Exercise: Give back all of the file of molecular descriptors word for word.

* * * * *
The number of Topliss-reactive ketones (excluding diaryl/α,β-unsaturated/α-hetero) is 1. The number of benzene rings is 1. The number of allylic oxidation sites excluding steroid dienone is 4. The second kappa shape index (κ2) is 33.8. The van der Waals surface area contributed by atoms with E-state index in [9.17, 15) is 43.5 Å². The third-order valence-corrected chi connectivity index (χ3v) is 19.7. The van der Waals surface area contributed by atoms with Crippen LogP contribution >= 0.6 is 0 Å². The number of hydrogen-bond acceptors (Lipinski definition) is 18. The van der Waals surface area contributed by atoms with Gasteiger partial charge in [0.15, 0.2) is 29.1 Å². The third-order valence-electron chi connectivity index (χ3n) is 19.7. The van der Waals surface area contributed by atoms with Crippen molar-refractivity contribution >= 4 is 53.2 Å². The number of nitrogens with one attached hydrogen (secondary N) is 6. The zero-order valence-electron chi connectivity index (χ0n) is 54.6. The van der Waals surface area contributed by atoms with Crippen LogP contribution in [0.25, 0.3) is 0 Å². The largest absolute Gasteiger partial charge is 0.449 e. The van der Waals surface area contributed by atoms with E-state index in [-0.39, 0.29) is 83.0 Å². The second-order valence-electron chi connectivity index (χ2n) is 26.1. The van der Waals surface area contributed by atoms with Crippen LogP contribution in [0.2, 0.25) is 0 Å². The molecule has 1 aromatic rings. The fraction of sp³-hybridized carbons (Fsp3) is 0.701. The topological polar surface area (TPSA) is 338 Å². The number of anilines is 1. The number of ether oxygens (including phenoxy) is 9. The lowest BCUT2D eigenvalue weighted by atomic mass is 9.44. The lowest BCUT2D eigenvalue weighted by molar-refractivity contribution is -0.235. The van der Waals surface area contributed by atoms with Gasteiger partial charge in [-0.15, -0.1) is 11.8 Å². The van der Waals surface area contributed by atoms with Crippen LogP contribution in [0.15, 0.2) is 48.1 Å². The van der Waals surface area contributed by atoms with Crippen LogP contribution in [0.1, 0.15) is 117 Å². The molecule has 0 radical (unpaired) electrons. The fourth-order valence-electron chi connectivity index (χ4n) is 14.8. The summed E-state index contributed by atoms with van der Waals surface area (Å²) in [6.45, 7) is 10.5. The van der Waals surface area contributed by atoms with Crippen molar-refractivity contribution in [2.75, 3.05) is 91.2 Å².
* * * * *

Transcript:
The number of Topliss-reactive ketones (excluding diaryl/α,β-unsaturated/α-hetero) is 1. The number of benzene rings is 1. The number of allylic oxidation sites excluding steroid dienone is 4. The second kappa shape index (κ2) is 33.8. The van der Waals surface area contributed by atoms with E-state index in [9.17, 15) is 43.5 Å². The third-order valence-corrected chi connectivity index (χ3v) is 19.7. The van der Waals surface area contributed by atoms with Crippen LogP contribution >= 0.6 is 0 Å². The number of hydrogen-bond acceptors (Lipinski definition) is 18. The van der Waals surface area contributed by atoms with Gasteiger partial charge in [0.15, 0.2) is 29.1 Å². The third-order valence-electron chi connectivity index (χ3n) is 19.7. The van der Waals surface area contributed by atoms with Crippen molar-refractivity contribution >= 4 is 53.2 Å². The number of nitrogens with one attached hydrogen (secondary N) is 6. The zero-order valence-electron chi connectivity index (χ0n) is 54.6. The van der Waals surface area contributed by atoms with Crippen LogP contribution in [0.25, 0.3) is 0 Å². The largest absolute Gasteiger partial charge is 0.449 e. The van der Waals surface area contributed by atoms with E-state index in [-0.39, 0.29) is 83.0 Å². The second-order valence-electron chi connectivity index (χ2n) is 26.1. The van der Waals surface area contributed by atoms with Crippen LogP contribution in [0.2, 0.25) is 0 Å². The molecule has 1 aromatic rings. The fraction of sp³-hybridized carbons (Fsp3) is 0.701. The topological polar surface area (TPSA) is 338 Å². The number of anilines is 1. The number of ether oxygens (including phenoxy) is 9. The lowest BCUT2D eigenvalue weighted by atomic mass is 9.44. The lowest BCUT2D eigenvalue weighted by molar-refractivity contribution is -0.235. The van der Waals surface area contributed by atoms with Gasteiger partial charge in [-0.15, -0.1) is 11.8 Å². The van der Waals surface area contributed by atoms with Crippen LogP contribution in [0.15, 0.2) is 48.1 Å². The van der Waals surface area contributed by atoms with Crippen LogP contribution in [0.1, 0.15) is 117 Å². The molecule has 0 radical (unpaired) electrons. The fourth-order valence-electron chi connectivity index (χ4n) is 14.8. The summed E-state index contributed by atoms with van der Waals surface area (Å²) in [6.45, 7) is 10.5. The van der Waals surface area contributed by atoms with Crippen molar-refractivity contribution in [2.75, 3.05) is 91.2 Å².